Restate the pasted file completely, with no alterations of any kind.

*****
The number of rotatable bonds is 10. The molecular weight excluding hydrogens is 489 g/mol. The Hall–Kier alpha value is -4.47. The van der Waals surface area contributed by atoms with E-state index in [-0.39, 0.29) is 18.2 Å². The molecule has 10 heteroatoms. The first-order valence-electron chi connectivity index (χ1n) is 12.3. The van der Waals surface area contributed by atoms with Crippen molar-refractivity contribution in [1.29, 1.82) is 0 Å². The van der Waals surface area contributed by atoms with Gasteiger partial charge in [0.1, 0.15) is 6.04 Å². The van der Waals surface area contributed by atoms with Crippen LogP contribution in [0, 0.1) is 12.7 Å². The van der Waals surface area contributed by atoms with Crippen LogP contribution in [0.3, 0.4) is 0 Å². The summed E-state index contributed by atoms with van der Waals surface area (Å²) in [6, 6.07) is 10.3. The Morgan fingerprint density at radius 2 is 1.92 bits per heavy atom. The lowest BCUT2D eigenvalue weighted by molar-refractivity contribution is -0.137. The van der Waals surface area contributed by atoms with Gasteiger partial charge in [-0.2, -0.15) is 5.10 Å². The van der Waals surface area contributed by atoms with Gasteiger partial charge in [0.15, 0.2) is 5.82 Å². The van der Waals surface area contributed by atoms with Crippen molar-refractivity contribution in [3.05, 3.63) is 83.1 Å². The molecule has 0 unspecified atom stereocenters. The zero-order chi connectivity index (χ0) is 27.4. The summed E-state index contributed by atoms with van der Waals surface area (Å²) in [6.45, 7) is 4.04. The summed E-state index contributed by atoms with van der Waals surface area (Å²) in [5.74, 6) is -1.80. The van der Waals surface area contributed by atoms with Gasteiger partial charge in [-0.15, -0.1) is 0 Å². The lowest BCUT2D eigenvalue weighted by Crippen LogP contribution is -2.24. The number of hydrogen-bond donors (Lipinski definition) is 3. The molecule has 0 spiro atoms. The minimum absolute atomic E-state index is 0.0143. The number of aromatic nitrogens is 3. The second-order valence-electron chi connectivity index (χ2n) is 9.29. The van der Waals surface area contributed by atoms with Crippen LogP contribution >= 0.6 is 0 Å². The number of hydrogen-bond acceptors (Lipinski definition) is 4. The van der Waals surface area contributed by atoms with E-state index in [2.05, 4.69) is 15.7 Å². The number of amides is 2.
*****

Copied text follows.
The number of rotatable bonds is 10. The molecular weight excluding hydrogens is 489 g/mol. The Hall–Kier alpha value is -4.47. The van der Waals surface area contributed by atoms with E-state index in [-0.39, 0.29) is 18.2 Å². The molecule has 10 heteroatoms. The first-order valence-electron chi connectivity index (χ1n) is 12.3. The van der Waals surface area contributed by atoms with Crippen molar-refractivity contribution in [1.29, 1.82) is 0 Å². The van der Waals surface area contributed by atoms with Gasteiger partial charge in [0.1, 0.15) is 6.04 Å². The van der Waals surface area contributed by atoms with Crippen LogP contribution in [0, 0.1) is 12.7 Å². The van der Waals surface area contributed by atoms with Crippen LogP contribution in [0.3, 0.4) is 0 Å². The summed E-state index contributed by atoms with van der Waals surface area (Å²) in [6, 6.07) is 10.3. The Morgan fingerprint density at radius 2 is 1.92 bits per heavy atom. The lowest BCUT2D eigenvalue weighted by molar-refractivity contribution is -0.137. The van der Waals surface area contributed by atoms with Gasteiger partial charge in [-0.2, -0.15) is 5.10 Å². The van der Waals surface area contributed by atoms with Gasteiger partial charge in [0.15, 0.2) is 5.82 Å². The van der Waals surface area contributed by atoms with Crippen molar-refractivity contribution in [3.05, 3.63) is 83.1 Å². The molecule has 0 unspecified atom stereocenters. The zero-order chi connectivity index (χ0) is 27.4. The summed E-state index contributed by atoms with van der Waals surface area (Å²) in [6.45, 7) is 4.04. The summed E-state index contributed by atoms with van der Waals surface area (Å²) in [5.74, 6) is -1.80. The van der Waals surface area contributed by atoms with Gasteiger partial charge in [-0.15, -0.1) is 0 Å². The lowest BCUT2D eigenvalue weighted by Crippen LogP contribution is -2.24. The number of hydrogen-bond donors (Lipinski definition) is 3. The molecule has 0 spiro atoms. The minimum absolute atomic E-state index is 0.0143. The number of aromatic nitrogens is 3. The second-order valence-electron chi connectivity index (χ2n) is 9.29. The van der Waals surface area contributed by atoms with Crippen LogP contribution >= 0.6 is 0 Å². The number of hydrogen-bond acceptors (Lipinski definition) is 4. The van der Waals surface area contributed by atoms with E-state index in [2.05, 4.69) is 15.7 Å². The number of amides is 2.